Brooklyn-based Excepter’s first album for the Animal Collective-run Paw Tracks label is a solid affirmation of their bleary, agonistic electro-cabaret. Debt Dept. is a full-on atmospheric urban horrorshow, where scattershot beats and tortured soul wails evoke a shadowy, hostile cityscape and its subhuman denizens.
“Kill People” takes the titular phrase and repeats it until it loses all impact, becoming a hollow zombie chant. Elsewhere, machine rhythms twitter and clang to themselves in an empty factory. The density of Excepter’s throbbing, gristly electronics makes it at times easy to imagine a guest rap verse from Rammellzee, the New York afro-futurist whose early-’80s collaboration with Jean-Michel Basquiat, “Beat Bop,” remains a touchstone for any exploration of hip-hop-fueled urban menace.
An arguable precursor to Excepter’s style in general is "Nightclubbing," the opener to Iggy Pop’s The Idiot. Iggy precedes Excepter not only chronologically but conceptually: They’re bookends to a long Saturday night. While Iggy’s attention is on the chemical frenzy, the nihilistic partying, Excepter sound like what you hear in your head when it’s some delirious hour, your friends have all gone home and you’re about to black-out on the sidewalk. The remarkable thing about some of these tracks is that they go on — that they don’t just lie there in the gutter and expire. There’s some kind of inhuman pulse that keeps them upright, albeit hunched or cowering, to keep scratching their way through the dark.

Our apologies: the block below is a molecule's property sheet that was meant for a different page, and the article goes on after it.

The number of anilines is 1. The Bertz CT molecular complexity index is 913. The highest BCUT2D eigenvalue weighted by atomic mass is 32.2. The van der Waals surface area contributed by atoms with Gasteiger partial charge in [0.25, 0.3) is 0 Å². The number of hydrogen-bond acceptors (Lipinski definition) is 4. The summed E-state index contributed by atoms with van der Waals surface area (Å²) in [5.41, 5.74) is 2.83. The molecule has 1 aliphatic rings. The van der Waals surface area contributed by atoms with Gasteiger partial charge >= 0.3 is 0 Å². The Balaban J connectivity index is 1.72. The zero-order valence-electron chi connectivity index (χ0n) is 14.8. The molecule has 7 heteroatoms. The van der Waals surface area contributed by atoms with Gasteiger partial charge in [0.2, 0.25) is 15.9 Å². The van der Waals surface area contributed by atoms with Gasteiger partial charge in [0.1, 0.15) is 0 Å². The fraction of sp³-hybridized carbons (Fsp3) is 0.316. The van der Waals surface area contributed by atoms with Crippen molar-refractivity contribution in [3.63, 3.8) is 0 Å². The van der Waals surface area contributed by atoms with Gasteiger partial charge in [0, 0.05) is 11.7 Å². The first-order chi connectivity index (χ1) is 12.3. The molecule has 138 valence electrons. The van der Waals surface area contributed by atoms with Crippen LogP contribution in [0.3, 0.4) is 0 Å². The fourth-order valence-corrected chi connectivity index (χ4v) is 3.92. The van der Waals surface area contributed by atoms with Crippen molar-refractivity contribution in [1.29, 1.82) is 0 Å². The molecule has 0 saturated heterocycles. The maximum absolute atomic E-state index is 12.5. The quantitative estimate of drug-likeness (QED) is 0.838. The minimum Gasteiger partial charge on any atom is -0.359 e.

The downside of this is that Debt Dept., like a lot of Excepter’s music, has its meandering moments — although it should be said that the band’s purposefully disoriented song structures and haunted-city soundtracks pretty much require that the way get lost now and again, or at least occluded. After several tracks of lurching on scabbed knees, the album gets up and sprints for the final two. It’s a perverse burst of energy, much like what momentarily course through the nerves of a dying bird, inducing one last winged rush to escape, the strange twitch of the life instinct being snuffed out.
Devo famously described their music as “the sound of things falling apart.” Debt Dept. is something like the sound of those fallen things being ground into dust, yet eerily refusing to die.